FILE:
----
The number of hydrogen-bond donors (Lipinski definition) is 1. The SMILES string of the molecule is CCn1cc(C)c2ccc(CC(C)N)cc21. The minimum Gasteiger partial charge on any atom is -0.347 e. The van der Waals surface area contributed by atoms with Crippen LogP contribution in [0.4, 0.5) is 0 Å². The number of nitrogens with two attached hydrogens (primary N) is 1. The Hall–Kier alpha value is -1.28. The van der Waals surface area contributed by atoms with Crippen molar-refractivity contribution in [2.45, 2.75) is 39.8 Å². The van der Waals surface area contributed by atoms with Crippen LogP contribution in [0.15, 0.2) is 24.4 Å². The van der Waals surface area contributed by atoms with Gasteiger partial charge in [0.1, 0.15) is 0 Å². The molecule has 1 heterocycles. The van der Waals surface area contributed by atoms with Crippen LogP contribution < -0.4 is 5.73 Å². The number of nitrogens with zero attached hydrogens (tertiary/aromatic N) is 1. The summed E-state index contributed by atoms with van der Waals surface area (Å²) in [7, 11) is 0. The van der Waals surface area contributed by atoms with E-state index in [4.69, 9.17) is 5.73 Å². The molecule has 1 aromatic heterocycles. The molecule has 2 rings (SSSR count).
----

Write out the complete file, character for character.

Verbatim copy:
The number of hydrogen-bond donors (Lipinski definition) is 1. The SMILES string of the molecule is CCn1cc(C)c2ccc(CC(C)N)cc21. The minimum Gasteiger partial charge on any atom is -0.347 e. The van der Waals surface area contributed by atoms with Crippen LogP contribution in [0.4, 0.5) is 0 Å². The number of nitrogens with two attached hydrogens (primary N) is 1. The Hall–Kier alpha value is -1.28. The van der Waals surface area contributed by atoms with Crippen molar-refractivity contribution in [2.45, 2.75) is 39.8 Å². The van der Waals surface area contributed by atoms with Crippen LogP contribution in [0.15, 0.2) is 24.4 Å². The van der Waals surface area contributed by atoms with Gasteiger partial charge in [0.1, 0.15) is 0 Å². The molecule has 1 heterocycles. The van der Waals surface area contributed by atoms with Crippen LogP contribution < -0.4 is 5.73 Å². The number of nitrogens with zero attached hydrogens (tertiary/aromatic N) is 1. The summed E-state index contributed by atoms with van der Waals surface area (Å²) in [7, 11) is 0. The van der Waals surface area contributed by atoms with E-state index in [4.69, 9.17) is 5.73 Å². The molecule has 1 aromatic heterocycles. The molecule has 2 rings (SSSR count).